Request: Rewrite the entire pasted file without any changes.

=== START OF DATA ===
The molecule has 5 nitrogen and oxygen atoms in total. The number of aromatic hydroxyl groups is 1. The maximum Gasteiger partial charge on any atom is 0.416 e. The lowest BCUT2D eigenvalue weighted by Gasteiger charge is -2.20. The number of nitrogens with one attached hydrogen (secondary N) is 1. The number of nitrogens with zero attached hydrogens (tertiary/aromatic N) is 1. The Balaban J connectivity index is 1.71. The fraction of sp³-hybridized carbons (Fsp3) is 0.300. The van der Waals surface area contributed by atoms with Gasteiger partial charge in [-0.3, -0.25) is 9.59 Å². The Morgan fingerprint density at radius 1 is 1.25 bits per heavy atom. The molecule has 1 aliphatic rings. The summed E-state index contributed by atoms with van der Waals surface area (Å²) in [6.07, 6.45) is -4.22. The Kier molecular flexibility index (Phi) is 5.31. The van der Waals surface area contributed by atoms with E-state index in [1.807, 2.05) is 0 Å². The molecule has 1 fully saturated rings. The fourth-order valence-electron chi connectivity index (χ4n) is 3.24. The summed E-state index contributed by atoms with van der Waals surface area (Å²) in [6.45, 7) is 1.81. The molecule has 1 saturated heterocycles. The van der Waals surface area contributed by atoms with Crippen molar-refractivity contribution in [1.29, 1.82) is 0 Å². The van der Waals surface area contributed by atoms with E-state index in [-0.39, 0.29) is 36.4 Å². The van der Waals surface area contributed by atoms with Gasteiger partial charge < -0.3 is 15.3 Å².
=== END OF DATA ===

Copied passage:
The molecule has 5 nitrogen and oxygen atoms in total. The number of aromatic hydroxyl groups is 1. The maximum Gasteiger partial charge on any atom is 0.416 e. The lowest BCUT2D eigenvalue weighted by Gasteiger charge is -2.20. The number of nitrogens with one attached hydrogen (secondary N) is 1. The number of nitrogens with zero attached hydrogens (tertiary/aromatic N) is 1. The Balaban J connectivity index is 1.71. The fraction of sp³-hybridized carbons (Fsp3) is 0.300. The van der Waals surface area contributed by atoms with Gasteiger partial charge in [-0.3, -0.25) is 9.59 Å². The Morgan fingerprint density at radius 1 is 1.25 bits per heavy atom. The molecule has 1 aliphatic rings. The summed E-state index contributed by atoms with van der Waals surface area (Å²) in [6.07, 6.45) is -4.22. The Kier molecular flexibility index (Phi) is 5.31. The van der Waals surface area contributed by atoms with E-state index in [1.807, 2.05) is 0 Å². The molecule has 1 fully saturated rings. The fourth-order valence-electron chi connectivity index (χ4n) is 3.24. The summed E-state index contributed by atoms with van der Waals surface area (Å²) in [6.45, 7) is 1.81. The molecule has 1 saturated heterocycles. The van der Waals surface area contributed by atoms with Crippen molar-refractivity contribution in [1.29, 1.82) is 0 Å². The van der Waals surface area contributed by atoms with E-state index in [-0.39, 0.29) is 36.4 Å². The van der Waals surface area contributed by atoms with Gasteiger partial charge < -0.3 is 15.3 Å².